“We brought back the essence of the container terminal, which we then re-sold to redevelop the area into a strategic food reserve and agribulk terminal, a sugar refinery and the expansion of the cargo terminal.”
Tenders are being prepared for work on the agribulk terminal, where the initial focus will be on the silos, which take the longest time.
“We need to have the agribulk terminal in place [by] latest Q2 2017,” Lammers says, who adds that the plants will be housed within an area of 300,000m2.
The next challenge will be having the handling equipment available for the sugar refinery – it is hoped a start can be made importing raw sugar 18 months after construction starts. The final touches are currently being put to the designs.
Lammers says: “That’s just one project. Then we have the Oman Refinery Expansion project which will start at the end of this year. It’s a total $6bn investment to get a new refinery off the ground and they (contractors Daelim and Petrofac) are doing the earthworks as we speak on a 200ha piece of land, which they have completely levelled.
“The site preparations are done, so now it’s time to start moving the contractors on site to start putting the buildings up.”
When Lammers intimates the port will resemble a construction site over the next 12 to 24 months, he is not exaggerating.
An agreement has been signed with Oman Oil Company to establish a PTA plant, with building work due to commence on the 350,000m2 site in February.
Oman Procurement for Water and Power has also issued a tender for a new power plant at the port, with a view to awarding mid-2015 at the latest. And last, but by no means least, there is a reclamation project, which was already due to have started, but has been delayed.
“We have a candidate who might want to utilise the land that we reclaim with it and that would require some marine infrastructure there as well,” Lammers reveals.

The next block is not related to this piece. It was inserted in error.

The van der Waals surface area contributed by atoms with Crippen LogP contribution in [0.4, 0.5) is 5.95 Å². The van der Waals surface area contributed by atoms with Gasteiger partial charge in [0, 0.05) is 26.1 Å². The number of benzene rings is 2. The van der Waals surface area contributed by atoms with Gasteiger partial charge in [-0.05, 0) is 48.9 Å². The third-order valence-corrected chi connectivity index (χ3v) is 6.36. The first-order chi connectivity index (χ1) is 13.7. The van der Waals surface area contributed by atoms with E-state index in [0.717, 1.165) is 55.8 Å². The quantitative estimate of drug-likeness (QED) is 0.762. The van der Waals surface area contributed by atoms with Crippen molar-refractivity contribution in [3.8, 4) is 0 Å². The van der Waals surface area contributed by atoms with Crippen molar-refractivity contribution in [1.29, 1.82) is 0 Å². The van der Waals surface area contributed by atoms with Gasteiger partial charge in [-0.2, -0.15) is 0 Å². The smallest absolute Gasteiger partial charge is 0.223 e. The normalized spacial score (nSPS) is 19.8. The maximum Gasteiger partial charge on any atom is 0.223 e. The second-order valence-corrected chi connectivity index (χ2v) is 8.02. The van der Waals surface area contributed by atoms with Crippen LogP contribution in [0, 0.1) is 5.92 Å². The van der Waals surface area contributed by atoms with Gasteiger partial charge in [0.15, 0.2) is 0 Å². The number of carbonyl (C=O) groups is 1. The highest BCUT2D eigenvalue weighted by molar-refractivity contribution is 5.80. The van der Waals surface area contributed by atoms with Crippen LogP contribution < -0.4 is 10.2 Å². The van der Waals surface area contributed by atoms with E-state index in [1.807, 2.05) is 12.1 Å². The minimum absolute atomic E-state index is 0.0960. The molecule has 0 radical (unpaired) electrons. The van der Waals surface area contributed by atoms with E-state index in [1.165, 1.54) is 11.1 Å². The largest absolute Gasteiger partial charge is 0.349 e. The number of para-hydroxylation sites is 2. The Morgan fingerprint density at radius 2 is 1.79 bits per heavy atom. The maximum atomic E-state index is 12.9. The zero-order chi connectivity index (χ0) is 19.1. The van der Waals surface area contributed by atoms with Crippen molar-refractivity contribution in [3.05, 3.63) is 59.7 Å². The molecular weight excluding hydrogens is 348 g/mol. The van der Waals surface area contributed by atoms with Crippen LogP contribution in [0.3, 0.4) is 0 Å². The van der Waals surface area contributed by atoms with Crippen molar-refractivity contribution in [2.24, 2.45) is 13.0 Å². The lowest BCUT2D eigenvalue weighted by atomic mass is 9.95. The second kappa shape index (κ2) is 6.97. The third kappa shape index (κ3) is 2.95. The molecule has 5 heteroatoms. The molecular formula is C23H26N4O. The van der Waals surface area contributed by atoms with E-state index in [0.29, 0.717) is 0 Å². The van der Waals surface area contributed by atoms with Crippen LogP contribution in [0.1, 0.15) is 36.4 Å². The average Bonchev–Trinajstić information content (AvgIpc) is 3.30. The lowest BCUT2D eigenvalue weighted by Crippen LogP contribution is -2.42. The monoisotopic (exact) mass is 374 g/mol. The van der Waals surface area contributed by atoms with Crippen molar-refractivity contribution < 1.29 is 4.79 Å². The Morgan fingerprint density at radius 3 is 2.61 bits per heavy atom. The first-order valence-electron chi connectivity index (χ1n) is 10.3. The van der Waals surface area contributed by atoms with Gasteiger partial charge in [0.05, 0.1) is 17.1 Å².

He is also hoping the port can play a pivotal part in the new GCC railway – the $15.5bn network linking Oman in the south to Kuwait in the north, through the United Arab Emirates, Qatar, Bahrain and Saudi Arabia. Three companies have been shortlisted for the project management consultancy contract, with an announcement expected soon. But Lammers and his colleagues at Sohar Port and Freezone have already been planning for the potential impact the new line will have.
“We have done our homework, we are ready. We have designed and developed the layout as it would have to fit into our territory, how it would connect the freezone, how it would connect the port,” he said.
This includes proposals for a large shunting yard, with logistics facilities and an education centre or railway college.
“It’s our concession. It’s pivotal that the rail is being connected in the most efficient way, so why lose time on the consultant who needs to do all their stuff?
“We know what we want and how we want to do it and what is most feasible to develop.
“We said, let’s develop it ourselves… I wouldn’t say as a gift to those designers because it makes their lives easy, but they still need to do the detailed design eventually. It would save a lot of time,” asserts Lammers, before adding that he wouldn’t necessarily say it was an accepted part of the deal.
“We still need to discuss with the awarded contractor, but I think the discussions we had with Oman Rail Company on the subject were very supportive to our thoughts and discussions on how we should look at this type of development. I’m quite confident the blueprint will be very much the way it is connecting into the port,” he admits.
“It’s our area. Of course we would not doubt the professionalism of those companies going to win the tender, but we know very well how we connect to these things and optimise our infrastructure, so why not help the designers?”
While attracting tourism, trade and industry has been the hallmark of the port’s success, Sohar is also playing an important role in recruitment and in particular the employment of Omani nationals.
Lammers says that there will be 9,000 people working at the port at its peak – 3,000 of whom will be employed in the construction of the refineries alone. And this is going a long way to assisting with the Omanisation push.
“All those projects need to be managed and I think that’s where there is an opportunity for the Omanis to bring their skills into play,” Lammers rermarks.
“It’s nice to learn something but if you don’t have the big projects to put those skills into place, you will never grow to that next step.”